At the beginning of a bull-fight, the bull charges into the ring, master of all it surveys. Might that remind you of anyone? For the next few minutes, he terrorises sundry banderilleros, without suffering much: a bit like a successful election campaign. Then a bell makes a sinister sound. On horseback, the picadors have arrived. The bull charges them too, but in these wet times, the horses are protected by mattresses. So the picadors start work with their spears. That bell was the bull’s death-knell. Can Mr Trump’s Cabinet act as picadors? Without going as far as bull-fighting metaphors, some shrewd friends of mine who know a number of the new appointees and who are not Trump partisans have all been pleasantly surprised by the calibre of his choices. It will be needed.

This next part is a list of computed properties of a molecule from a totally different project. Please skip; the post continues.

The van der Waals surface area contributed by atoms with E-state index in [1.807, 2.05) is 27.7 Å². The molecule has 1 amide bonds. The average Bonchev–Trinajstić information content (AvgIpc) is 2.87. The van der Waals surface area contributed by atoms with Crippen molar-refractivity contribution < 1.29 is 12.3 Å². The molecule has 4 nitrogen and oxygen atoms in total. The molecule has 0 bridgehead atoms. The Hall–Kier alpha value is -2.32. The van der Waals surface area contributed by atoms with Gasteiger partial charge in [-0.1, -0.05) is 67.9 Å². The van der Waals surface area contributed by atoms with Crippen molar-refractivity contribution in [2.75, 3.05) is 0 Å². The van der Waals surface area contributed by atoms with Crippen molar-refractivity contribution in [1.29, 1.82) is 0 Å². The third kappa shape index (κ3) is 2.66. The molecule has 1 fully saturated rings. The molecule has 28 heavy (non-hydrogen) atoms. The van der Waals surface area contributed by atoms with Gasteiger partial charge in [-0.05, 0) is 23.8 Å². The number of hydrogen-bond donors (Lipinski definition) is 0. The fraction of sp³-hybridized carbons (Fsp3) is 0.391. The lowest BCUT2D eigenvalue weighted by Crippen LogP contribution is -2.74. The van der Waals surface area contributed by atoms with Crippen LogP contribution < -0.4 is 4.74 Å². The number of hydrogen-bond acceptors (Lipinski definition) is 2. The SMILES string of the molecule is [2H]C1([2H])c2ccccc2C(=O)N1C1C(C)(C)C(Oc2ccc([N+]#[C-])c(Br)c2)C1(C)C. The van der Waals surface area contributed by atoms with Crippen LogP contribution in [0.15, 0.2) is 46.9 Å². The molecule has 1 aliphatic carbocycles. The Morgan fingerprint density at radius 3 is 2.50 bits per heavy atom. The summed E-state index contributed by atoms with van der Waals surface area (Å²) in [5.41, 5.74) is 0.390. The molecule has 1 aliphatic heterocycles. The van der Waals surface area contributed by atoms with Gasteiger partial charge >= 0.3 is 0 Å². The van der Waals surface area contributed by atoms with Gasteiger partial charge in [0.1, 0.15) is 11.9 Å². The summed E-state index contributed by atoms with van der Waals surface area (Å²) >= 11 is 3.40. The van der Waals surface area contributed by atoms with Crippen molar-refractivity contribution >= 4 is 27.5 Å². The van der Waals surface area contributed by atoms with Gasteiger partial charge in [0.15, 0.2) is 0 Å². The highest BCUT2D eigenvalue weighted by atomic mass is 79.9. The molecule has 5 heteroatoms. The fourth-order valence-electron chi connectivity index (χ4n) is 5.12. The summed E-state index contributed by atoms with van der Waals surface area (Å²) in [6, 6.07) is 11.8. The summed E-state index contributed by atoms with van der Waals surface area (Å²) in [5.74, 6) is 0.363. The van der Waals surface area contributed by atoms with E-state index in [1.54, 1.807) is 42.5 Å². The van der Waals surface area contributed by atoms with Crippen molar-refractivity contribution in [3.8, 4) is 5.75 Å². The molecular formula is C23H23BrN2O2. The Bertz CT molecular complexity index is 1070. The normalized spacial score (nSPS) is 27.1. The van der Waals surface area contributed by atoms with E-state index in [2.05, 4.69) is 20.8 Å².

As for the lasting significance, the raw anger of the Trump speech – the raw everything – makes it harder to analyse what is happening. For this is not just about him. There are deeper tides at work; the melancholy, long withdrawing roar of the post-war order. On the edge of destruction, out of ruins and chaos, but inspired by heroism and sacrifice, the statesmen of the West created new safeguards, new institutions. Bretton Woods, NATO, to an extent the UN (though the Americans were often exasperated by its performance): the US was prepared to use its wealth and power to underpin its leadership and to become the hegemony of the West. Under that aegis, mankind crawled away from the abyss. Western Europe recovered more completely and more rapidly than the starriest-eyed of optimists would have predicted in 1945. From the mid-Sixties, this new order was under strain. Vietnam: even an empire as great as the US could suffer from imperial overstretch. As long as the Cold War lasted, the stresses did not become fully apparent. Even as it ended, George Bush senior could talk about a new world order, with the implicit assumption that the US would lead it. In reality, that was as illusory as George 111’s ministers’ belief that they could continue to rule the Thirteen Colonies. There was no order; there was no longer a hegemony.